The United Nations Human Rights Council's (HRC) first three
years have been bitterly disappointing, with the council continuing
the worst practices of the U.N. Commission on Human Rights (CHR),
including stigmatizing Israel and overlooking serious human rights
violations by China, Cuba, and other states. These practices led
the U.N. General Assembly to replace the CHR with the HRC in 2006.
When the HRC also proved lacking, the Bush Administration distanced
the U.S. from the council.
Since the American presidential election in November 2008, human
rights organizations and nations that support the HRC have
anticipated that the U.S. would reverse its policy of
non-engagement with the council. On March 31, U.S. Secretary of
State Hillary Clinton and U.N. Ambassador Susan Rice fulfilled this
expectation by announcing that the U.S. would seek a seat on the
HRC in the upcoming May election to "make it a more effective body
to promote and protect human rights."
This decision is a mistake. The HRC is a fundamentally flawed
organization that, absent fundamental changes, will not be improved
by U.S. participation.
The Disappointing Council
The U.N. Human Rights Council was created in 2006 to replace the
U.N. Commission on Human Rights after the CHR's reputation had
fallen so far that even U.N. Secretary-General Kofi Annan
acknowledged that "the Commission's declining credibility has cast
a shadow on the reputation of the United Nations system as a
Regrettably, during negotiations to establish the council, many
basic reforms and standards designed to ensure that the HRC would
not repeat the commission's mistakes failed to gain the necessary
support in the General Assembly. As a result, the U.S. was one of
only a handful of countries that voted against creating the
Critically, nothing was done to address the problem of states
seeking seats on the council to prevent scrutiny rather than to
promote human rights. Because seats are allocated based on regional
groupings, a few determined states can dominate the council's
agenda by manipulating voting through regional blocs and groups
such as the Organization of the Islamic Conference (OIC). In its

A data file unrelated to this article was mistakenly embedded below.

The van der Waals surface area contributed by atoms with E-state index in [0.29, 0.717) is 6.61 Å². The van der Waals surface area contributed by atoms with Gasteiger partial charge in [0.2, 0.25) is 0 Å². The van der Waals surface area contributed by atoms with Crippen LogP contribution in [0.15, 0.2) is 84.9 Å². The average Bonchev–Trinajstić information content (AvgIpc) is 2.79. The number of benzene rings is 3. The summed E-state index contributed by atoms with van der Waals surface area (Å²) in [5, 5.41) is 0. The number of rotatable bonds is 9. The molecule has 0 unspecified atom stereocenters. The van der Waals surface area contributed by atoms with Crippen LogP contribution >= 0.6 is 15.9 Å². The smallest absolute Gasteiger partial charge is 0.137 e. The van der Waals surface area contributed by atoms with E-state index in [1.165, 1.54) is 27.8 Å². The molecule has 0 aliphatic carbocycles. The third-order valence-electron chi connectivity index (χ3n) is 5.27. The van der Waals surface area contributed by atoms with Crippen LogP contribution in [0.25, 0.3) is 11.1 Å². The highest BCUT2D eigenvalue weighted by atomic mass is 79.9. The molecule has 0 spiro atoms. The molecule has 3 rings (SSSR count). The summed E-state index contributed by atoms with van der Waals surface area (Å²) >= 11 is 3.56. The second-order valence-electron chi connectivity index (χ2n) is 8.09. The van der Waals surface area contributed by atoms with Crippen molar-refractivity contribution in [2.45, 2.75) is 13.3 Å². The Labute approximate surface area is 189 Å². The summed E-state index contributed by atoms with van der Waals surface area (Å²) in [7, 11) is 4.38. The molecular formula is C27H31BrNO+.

first three years, the HRC has proven itself to be weak and
ineffectual in promoting fundamental human rights, in large part
because groups like the OIC have been able to use their members to
influence council deliberations, resolutions, and decisions.
Among its dubious accomplishments, the HRC:
- Discontinued consideration of the suppression of human rights
in Iran and Uzbekistan under the 1503 procedure;
- Eliminated the Special Rapporteurs on the situations in Belarus
- Repeatedly singled out Israel for condemnation; and
- Failed to address deplorable human rights violations in such
countries as Belarus, China, Cuba, Egypt, North Korea, Saudi
Arabia, and Zimbabwe.
The OIC, through its members on the HRC, has succeeded in having
the council condemn Israel multiple times and in passing
resolutions on the defamation of religion that support constraints
on the fundamental rights of freedom of speech and expression.
Moreover, the controversial Durban Review Conference, known
commonly as Durban II, was orchestrated under the auspices of the
HRC. Earlier this year, the Obama Administration announced its
intention to boycott the Durban II conference, pronouncing the
A Naïve and Shortsighted
The HRC has been rightly criticized as a disappointing
replacement for the CHR.
Based on the council's poor record, the Bush Administration
chose not to run for a seat on the HRC and distanced itself from
the council's proceedings. The Obama Administration's reversal of that
decision in its announcement that it will seek a seat on the
council is naïve and shortsighted. Rather than improve the
council, U.S. participation will more likely lend underserved
legitimacy to its destructive efforts.
There is no basis for believing that the U.S. would be any more
effective as a member than as an observer. Any U.N. member state
can comment on issues before the council, and the U.S. has
frequently expressed support of or opposition to various HRC
resolutions and decisions. Because Membership is based on
geographic representation, even if the U.S. won a seat, it would
simply displace one of the seven countries representing the
"Western Europe and Other States" region on the council, which
already vote largely in concert with U.S. positions. In numerous